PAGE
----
How diluting minority stakes reap millions for startup founders

Bhavish Aggarwal’s 12% stake in the country’s largest taxi booking company Ola, which is valued at $1.4 billion, is worth $168 million.
For founders of high-growth Indian startups, less is more rewarding. A number of founders who diluted their stakes to a minority as a tradeoff for boosting valuations are now worth millions of dollars.
Sachin Bansal and Binny Bansal each hold a 7.5% stake in Flipkart, pegging their individual holdings at more than $800 million (nearly Rs 5,000 crore) based on the $11-billion valuation for India’s largest electronic marketplace.
Bhavish Aggarwal’s 12% stake in the country’s largest taxi booking company Ola, which is valued at $1.4 billion, is worth $168 million.
“Ultimately it is not the percentage ownership but absolute value of founder stake that matters,” said Avnish Bajaj, managing director at Matrix Partners India, an investor in Ola and online classifieds Quikr. “Beyond a point, the best founders are missionaries focused on creating large lasting businesses in addition to just wealth creation.”
Often, the founders have little choice. In startups that have to raise equity capital frequently to fuel growth, founders typically find their stakes diluted to a minority by the third round of fundraising.
“In a high-growth environment where growth cycles have compressed, companies end up burning more capital and have to raise more capital. That implies more dilution,” said Mukul Singhal, who leads early-stage investments for SAIF Partners, which has backed Paytm and Bookmyshow.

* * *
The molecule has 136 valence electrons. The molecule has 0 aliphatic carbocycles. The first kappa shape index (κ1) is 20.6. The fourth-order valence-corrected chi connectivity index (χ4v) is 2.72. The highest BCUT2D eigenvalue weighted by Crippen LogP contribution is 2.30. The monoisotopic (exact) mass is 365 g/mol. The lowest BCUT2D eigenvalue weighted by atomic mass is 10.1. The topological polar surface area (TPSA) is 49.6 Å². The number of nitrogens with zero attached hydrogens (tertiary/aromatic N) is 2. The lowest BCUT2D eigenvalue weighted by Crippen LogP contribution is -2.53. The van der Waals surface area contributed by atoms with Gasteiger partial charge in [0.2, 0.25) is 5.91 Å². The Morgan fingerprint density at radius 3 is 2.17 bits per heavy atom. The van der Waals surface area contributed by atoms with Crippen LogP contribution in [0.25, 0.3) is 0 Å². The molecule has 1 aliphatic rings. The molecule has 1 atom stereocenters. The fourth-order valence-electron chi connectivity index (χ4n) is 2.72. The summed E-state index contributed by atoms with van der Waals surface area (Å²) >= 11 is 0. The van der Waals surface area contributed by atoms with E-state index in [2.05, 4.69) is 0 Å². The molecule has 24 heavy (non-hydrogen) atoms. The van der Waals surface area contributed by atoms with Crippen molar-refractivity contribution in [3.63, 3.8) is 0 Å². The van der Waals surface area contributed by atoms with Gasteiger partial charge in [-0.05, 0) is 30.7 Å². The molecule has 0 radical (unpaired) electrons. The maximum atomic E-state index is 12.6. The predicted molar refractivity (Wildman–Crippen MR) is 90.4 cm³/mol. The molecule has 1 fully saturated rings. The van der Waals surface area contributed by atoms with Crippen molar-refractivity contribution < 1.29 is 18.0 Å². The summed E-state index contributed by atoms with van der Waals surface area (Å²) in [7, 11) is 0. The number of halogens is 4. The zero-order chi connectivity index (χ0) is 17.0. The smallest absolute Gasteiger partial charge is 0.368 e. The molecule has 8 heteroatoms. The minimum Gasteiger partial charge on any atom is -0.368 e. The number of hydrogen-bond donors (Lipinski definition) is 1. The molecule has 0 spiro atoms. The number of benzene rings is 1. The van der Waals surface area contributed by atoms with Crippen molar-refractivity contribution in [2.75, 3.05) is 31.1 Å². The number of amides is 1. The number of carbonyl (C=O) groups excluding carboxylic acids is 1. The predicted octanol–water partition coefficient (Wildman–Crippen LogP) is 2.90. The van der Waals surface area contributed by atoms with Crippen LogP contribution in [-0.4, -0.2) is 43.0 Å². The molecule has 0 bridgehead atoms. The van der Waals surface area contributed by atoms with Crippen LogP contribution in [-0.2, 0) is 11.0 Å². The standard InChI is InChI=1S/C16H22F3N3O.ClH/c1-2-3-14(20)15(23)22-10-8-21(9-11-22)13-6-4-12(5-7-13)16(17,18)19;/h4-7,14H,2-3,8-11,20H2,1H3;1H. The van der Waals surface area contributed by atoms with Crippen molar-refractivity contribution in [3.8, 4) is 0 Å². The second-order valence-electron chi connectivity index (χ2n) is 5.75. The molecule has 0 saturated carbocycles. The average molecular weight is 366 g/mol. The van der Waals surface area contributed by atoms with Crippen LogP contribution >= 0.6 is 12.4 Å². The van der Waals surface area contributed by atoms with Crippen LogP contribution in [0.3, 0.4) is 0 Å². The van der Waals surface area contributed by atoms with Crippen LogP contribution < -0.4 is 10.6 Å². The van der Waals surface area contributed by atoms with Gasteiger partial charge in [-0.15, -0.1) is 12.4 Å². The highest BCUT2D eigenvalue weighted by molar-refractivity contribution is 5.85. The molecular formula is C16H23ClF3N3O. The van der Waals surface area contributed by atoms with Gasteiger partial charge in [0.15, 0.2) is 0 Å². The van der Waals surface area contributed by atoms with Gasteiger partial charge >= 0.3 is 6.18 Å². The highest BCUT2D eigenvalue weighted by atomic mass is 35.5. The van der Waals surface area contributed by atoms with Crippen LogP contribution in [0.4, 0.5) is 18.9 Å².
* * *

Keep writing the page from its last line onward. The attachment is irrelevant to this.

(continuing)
Fundraising cycles have shrunk significantly in the past 12 months as Indian startups race for market dominance.
This is particularly true in sectors such as ecommerce and consumer Internet businesses like cab-hailing services and classifieds.
Globally, it is not unusual for founders to own minority stakes in their startups. Travis Kalanick, founder of San Francisco-based Uber, owns an 8-10% stake in the cab aggregator valued at $40 billion.
Alibaba founder Jack Ma’s 7.4% stake in the Chinese ecommerce marketplace was valued at around $13 billion at the time of its public market debut in the United States. Some investors fear that Indian founders may be diluting their stakes at a faster rate than their global peers.
“Large ownerships are sustainable when valuations run up quickly in the early stages. In India, that growth is still gradual,” said Ashish Gupta, managing partner at Helion Venture Partners, an investor in Housing.com, whose chief executive Rahul Yadav owns about 5.5% in the online property search firm that’s valued at $250 million.
Nucleus Partners® is a specialized financial advisory firm. We work closely with entrepreneurs in achieving their growth plans by arranging funds from Private Equity (PE) and/or Venture Capital (VC) and/or HNIs, and acquiring new companies.
We are a sector and stage agnostic investment bank, specializing in preparing business and financial plans, conducting business valuations as per Indian / international practices, transaction due-diligence, and transaction structuring.
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(Source:http://retail.economictimes.indiatimes.com/news/e-commerce/e-tailing/how-diluting-minority-stakes-reap-millions-for-startup-founders/46670943)

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